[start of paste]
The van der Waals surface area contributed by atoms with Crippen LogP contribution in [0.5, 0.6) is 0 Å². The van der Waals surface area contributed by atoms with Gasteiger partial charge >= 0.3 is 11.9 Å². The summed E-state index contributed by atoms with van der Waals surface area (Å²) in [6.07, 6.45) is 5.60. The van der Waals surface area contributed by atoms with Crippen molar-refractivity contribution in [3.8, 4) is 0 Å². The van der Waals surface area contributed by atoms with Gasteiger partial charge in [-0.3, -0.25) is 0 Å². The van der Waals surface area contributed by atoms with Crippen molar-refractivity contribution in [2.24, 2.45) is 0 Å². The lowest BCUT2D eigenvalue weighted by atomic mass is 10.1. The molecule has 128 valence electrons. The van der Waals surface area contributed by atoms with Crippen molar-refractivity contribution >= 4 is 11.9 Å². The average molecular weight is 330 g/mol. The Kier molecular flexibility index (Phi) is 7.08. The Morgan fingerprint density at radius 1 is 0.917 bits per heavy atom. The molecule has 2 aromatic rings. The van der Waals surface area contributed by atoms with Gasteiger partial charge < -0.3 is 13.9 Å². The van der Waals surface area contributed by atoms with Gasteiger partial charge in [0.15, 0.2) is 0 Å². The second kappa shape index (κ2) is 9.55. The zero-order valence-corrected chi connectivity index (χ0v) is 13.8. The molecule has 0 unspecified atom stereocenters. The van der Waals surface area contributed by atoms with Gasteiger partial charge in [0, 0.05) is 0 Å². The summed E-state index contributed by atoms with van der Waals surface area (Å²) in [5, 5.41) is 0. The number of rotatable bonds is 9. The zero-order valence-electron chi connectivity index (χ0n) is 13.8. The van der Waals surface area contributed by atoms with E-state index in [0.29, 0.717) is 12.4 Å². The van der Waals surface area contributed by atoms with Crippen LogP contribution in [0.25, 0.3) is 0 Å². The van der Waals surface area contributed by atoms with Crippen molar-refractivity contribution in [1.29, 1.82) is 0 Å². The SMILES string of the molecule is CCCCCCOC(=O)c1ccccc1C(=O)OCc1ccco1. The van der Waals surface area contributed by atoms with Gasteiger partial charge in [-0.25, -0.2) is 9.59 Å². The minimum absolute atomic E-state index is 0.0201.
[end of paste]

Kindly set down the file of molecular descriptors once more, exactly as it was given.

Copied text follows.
The van der Waals surface area contributed by atoms with Crippen LogP contribution in [0.5, 0.6) is 0 Å². The van der Waals surface area contributed by atoms with Gasteiger partial charge >= 0.3 is 11.9 Å². The summed E-state index contributed by atoms with van der Waals surface area (Å²) in [6.07, 6.45) is 5.60. The van der Waals surface area contributed by atoms with Crippen molar-refractivity contribution in [3.8, 4) is 0 Å². The van der Waals surface area contributed by atoms with Gasteiger partial charge in [-0.3, -0.25) is 0 Å². The van der Waals surface area contributed by atoms with Crippen molar-refractivity contribution in [2.24, 2.45) is 0 Å². The lowest BCUT2D eigenvalue weighted by atomic mass is 10.1. The molecule has 128 valence electrons. The van der Waals surface area contributed by atoms with Crippen molar-refractivity contribution >= 4 is 11.9 Å². The average molecular weight is 330 g/mol. The Kier molecular flexibility index (Phi) is 7.08. The Morgan fingerprint density at radius 1 is 0.917 bits per heavy atom. The molecule has 2 aromatic rings. The van der Waals surface area contributed by atoms with Gasteiger partial charge < -0.3 is 13.9 Å². The van der Waals surface area contributed by atoms with Gasteiger partial charge in [0.15, 0.2) is 0 Å². The second kappa shape index (κ2) is 9.55. The zero-order valence-corrected chi connectivity index (χ0v) is 13.8. The molecule has 0 unspecified atom stereocenters. The van der Waals surface area contributed by atoms with Gasteiger partial charge in [0, 0.05) is 0 Å². The summed E-state index contributed by atoms with van der Waals surface area (Å²) in [5, 5.41) is 0. The number of rotatable bonds is 9. The zero-order valence-electron chi connectivity index (χ0n) is 13.8. The van der Waals surface area contributed by atoms with E-state index in [0.29, 0.717) is 12.4 Å². The van der Waals surface area contributed by atoms with Crippen LogP contribution in [0.25, 0.3) is 0 Å². The van der Waals surface area contributed by atoms with Crippen molar-refractivity contribution in [1.29, 1.82) is 0 Å². The SMILES string of the molecule is CCCCCCOC(=O)c1ccccc1C(=O)OCc1ccco1. The van der Waals surface area contributed by atoms with Gasteiger partial charge in [-0.25, -0.2) is 9.59 Å². The minimum absolute atomic E-state index is 0.0201.